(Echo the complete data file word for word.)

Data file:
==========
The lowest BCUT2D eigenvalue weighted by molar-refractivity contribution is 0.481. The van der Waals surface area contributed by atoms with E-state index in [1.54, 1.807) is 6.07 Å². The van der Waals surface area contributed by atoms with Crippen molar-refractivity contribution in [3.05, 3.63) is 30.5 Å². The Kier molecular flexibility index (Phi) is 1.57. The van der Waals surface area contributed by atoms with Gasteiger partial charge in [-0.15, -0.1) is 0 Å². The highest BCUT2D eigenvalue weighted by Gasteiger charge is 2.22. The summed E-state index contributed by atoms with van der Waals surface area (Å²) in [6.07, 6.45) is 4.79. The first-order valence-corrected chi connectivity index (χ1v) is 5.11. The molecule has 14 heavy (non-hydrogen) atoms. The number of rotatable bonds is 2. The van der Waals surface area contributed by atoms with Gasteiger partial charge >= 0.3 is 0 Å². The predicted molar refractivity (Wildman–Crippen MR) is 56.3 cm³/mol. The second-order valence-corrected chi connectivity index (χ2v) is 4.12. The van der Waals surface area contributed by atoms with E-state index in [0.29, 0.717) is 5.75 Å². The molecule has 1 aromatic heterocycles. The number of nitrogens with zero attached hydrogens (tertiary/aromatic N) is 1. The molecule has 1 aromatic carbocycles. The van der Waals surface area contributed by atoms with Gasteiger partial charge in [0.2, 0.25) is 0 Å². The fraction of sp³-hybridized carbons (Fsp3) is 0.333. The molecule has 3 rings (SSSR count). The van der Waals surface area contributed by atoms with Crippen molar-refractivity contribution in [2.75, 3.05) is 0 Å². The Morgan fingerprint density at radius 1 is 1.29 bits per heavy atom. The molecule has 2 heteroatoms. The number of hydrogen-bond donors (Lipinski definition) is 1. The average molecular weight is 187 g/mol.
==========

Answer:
The lowest BCUT2D eigenvalue weighted by molar-refractivity contribution is 0.481. The van der Waals surface area contributed by atoms with E-state index in [1.54, 1.807) is 6.07 Å². The van der Waals surface area contributed by atoms with Crippen molar-refractivity contribution in [3.05, 3.63) is 30.5 Å². The Kier molecular flexibility index (Phi) is 1.57. The van der Waals surface area contributed by atoms with Gasteiger partial charge in [-0.15, -0.1) is 0 Å². The highest BCUT2D eigenvalue weighted by Gasteiger charge is 2.22. The summed E-state index contributed by atoms with van der Waals surface area (Å²) in [6.07, 6.45) is 4.79. The first-order valence-corrected chi connectivity index (χ1v) is 5.11. The molecule has 14 heavy (non-hydrogen) atoms. The number of rotatable bonds is 2. The van der Waals surface area contributed by atoms with Gasteiger partial charge >= 0.3 is 0 Å². The predicted molar refractivity (Wildman–Crippen MR) is 56.3 cm³/mol. The second-order valence-corrected chi connectivity index (χ2v) is 4.12. The van der Waals surface area contributed by atoms with E-state index in [0.29, 0.717) is 5.75 Å². The molecule has 1 aromatic heterocycles. The number of nitrogens with zero attached hydrogens (tertiary/aromatic N) is 1. The molecule has 1 aromatic carbocycles. The van der Waals surface area contributed by atoms with Gasteiger partial charge in [0.2, 0.25) is 0 Å². The fraction of sp³-hybridized carbons (Fsp3) is 0.333. The molecule has 3 rings (SSSR count). The van der Waals surface area contributed by atoms with Crippen molar-refractivity contribution in [2.75, 3.05) is 0 Å². The Morgan fingerprint density at radius 1 is 1.29 bits per heavy atom. The molecule has 2 heteroatoms. The number of hydrogen-bond donors (Lipinski definition) is 1. The average molecular weight is 187 g/mol.